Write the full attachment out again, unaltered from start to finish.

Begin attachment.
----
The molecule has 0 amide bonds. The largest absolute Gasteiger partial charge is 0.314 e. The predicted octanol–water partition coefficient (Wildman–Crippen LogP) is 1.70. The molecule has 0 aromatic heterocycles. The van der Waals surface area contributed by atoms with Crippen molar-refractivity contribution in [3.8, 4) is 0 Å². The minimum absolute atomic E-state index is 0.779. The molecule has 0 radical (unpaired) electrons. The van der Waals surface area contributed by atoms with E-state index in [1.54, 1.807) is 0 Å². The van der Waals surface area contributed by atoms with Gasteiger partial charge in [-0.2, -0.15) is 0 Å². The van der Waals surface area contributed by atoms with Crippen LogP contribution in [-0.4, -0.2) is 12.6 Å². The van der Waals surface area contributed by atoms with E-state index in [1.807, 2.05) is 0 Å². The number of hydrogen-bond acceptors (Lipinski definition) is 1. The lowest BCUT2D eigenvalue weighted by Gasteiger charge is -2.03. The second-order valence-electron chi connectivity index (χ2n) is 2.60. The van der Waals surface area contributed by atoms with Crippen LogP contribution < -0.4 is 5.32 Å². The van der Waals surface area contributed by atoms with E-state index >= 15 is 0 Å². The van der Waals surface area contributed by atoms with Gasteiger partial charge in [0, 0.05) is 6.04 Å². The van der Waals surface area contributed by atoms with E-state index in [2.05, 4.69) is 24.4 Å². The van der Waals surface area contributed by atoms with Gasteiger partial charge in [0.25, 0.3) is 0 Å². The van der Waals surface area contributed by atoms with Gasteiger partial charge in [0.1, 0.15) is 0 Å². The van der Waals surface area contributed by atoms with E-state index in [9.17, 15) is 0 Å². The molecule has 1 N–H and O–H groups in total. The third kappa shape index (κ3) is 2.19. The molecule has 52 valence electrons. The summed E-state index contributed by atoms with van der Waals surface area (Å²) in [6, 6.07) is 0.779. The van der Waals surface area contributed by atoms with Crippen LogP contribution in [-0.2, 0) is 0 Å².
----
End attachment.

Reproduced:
The molecule has 0 amide bonds. The largest absolute Gasteiger partial charge is 0.314 e. The predicted octanol–water partition coefficient (Wildman–Crippen LogP) is 1.70. The molecule has 0 aromatic heterocycles. The van der Waals surface area contributed by atoms with Crippen molar-refractivity contribution in [3.8, 4) is 0 Å². The minimum absolute atomic E-state index is 0.779. The molecule has 0 radical (unpaired) electrons. The van der Waals surface area contributed by atoms with E-state index in [1.54, 1.807) is 0 Å². The van der Waals surface area contributed by atoms with Gasteiger partial charge in [-0.2, -0.15) is 0 Å². The van der Waals surface area contributed by atoms with Crippen LogP contribution in [-0.4, -0.2) is 12.6 Å². The van der Waals surface area contributed by atoms with E-state index in [1.807, 2.05) is 0 Å². The number of hydrogen-bond acceptors (Lipinski definition) is 1. The lowest BCUT2D eigenvalue weighted by Gasteiger charge is -2.03. The second-order valence-electron chi connectivity index (χ2n) is 2.60. The van der Waals surface area contributed by atoms with Crippen LogP contribution < -0.4 is 5.32 Å². The van der Waals surface area contributed by atoms with E-state index >= 15 is 0 Å². The van der Waals surface area contributed by atoms with Gasteiger partial charge in [0, 0.05) is 6.04 Å². The van der Waals surface area contributed by atoms with E-state index in [2.05, 4.69) is 24.4 Å². The van der Waals surface area contributed by atoms with Gasteiger partial charge in [0.25, 0.3) is 0 Å². The van der Waals surface area contributed by atoms with Gasteiger partial charge in [0.1, 0.15) is 0 Å². The van der Waals surface area contributed by atoms with E-state index in [9.17, 15) is 0 Å². The molecule has 1 N–H and O–H groups in total. The third kappa shape index (κ3) is 2.19. The molecule has 52 valence electrons. The summed E-state index contributed by atoms with van der Waals surface area (Å²) in [6, 6.07) is 0.779. The van der Waals surface area contributed by atoms with Crippen LogP contribution in [-0.2, 0) is 0 Å².